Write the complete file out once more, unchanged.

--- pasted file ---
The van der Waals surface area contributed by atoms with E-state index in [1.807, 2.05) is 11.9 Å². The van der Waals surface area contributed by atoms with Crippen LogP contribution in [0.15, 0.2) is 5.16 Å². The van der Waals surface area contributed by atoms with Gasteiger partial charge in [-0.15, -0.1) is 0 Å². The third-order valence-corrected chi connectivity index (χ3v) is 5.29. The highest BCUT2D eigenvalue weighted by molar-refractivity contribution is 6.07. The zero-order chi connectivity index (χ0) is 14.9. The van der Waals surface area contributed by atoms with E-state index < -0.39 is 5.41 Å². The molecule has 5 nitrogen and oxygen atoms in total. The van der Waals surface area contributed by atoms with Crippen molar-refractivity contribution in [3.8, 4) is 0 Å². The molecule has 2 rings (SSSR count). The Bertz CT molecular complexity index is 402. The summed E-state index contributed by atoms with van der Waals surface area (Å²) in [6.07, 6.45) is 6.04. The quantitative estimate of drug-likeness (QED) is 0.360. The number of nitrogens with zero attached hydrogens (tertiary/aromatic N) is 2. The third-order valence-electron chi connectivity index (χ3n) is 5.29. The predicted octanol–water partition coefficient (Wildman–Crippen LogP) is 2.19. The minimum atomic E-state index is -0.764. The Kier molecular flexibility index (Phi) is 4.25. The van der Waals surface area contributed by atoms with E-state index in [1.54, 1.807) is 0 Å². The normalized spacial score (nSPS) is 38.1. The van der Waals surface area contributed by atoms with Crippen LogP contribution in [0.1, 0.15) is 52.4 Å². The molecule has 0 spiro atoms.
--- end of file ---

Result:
The van der Waals surface area contributed by atoms with E-state index in [1.807, 2.05) is 11.9 Å². The van der Waals surface area contributed by atoms with Crippen LogP contribution in [0.15, 0.2) is 5.16 Å². The van der Waals surface area contributed by atoms with Gasteiger partial charge in [-0.15, -0.1) is 0 Å². The third-order valence-corrected chi connectivity index (χ3v) is 5.29. The highest BCUT2D eigenvalue weighted by molar-refractivity contribution is 6.07. The zero-order chi connectivity index (χ0) is 14.9. The van der Waals surface area contributed by atoms with E-state index < -0.39 is 5.41 Å². The molecule has 5 nitrogen and oxygen atoms in total. The van der Waals surface area contributed by atoms with Crippen molar-refractivity contribution in [3.8, 4) is 0 Å². The molecule has 2 rings (SSSR count). The Bertz CT molecular complexity index is 402. The summed E-state index contributed by atoms with van der Waals surface area (Å²) in [6.07, 6.45) is 6.04. The quantitative estimate of drug-likeness (QED) is 0.360. The number of nitrogens with zero attached hydrogens (tertiary/aromatic N) is 2. The third-order valence-electron chi connectivity index (χ3n) is 5.29. The predicted octanol–water partition coefficient (Wildman–Crippen LogP) is 2.19. The minimum atomic E-state index is -0.764. The Kier molecular flexibility index (Phi) is 4.25. The van der Waals surface area contributed by atoms with E-state index in [1.54, 1.807) is 0 Å². The normalized spacial score (nSPS) is 38.1. The van der Waals surface area contributed by atoms with Crippen LogP contribution in [0.1, 0.15) is 52.4 Å². The molecule has 0 spiro atoms.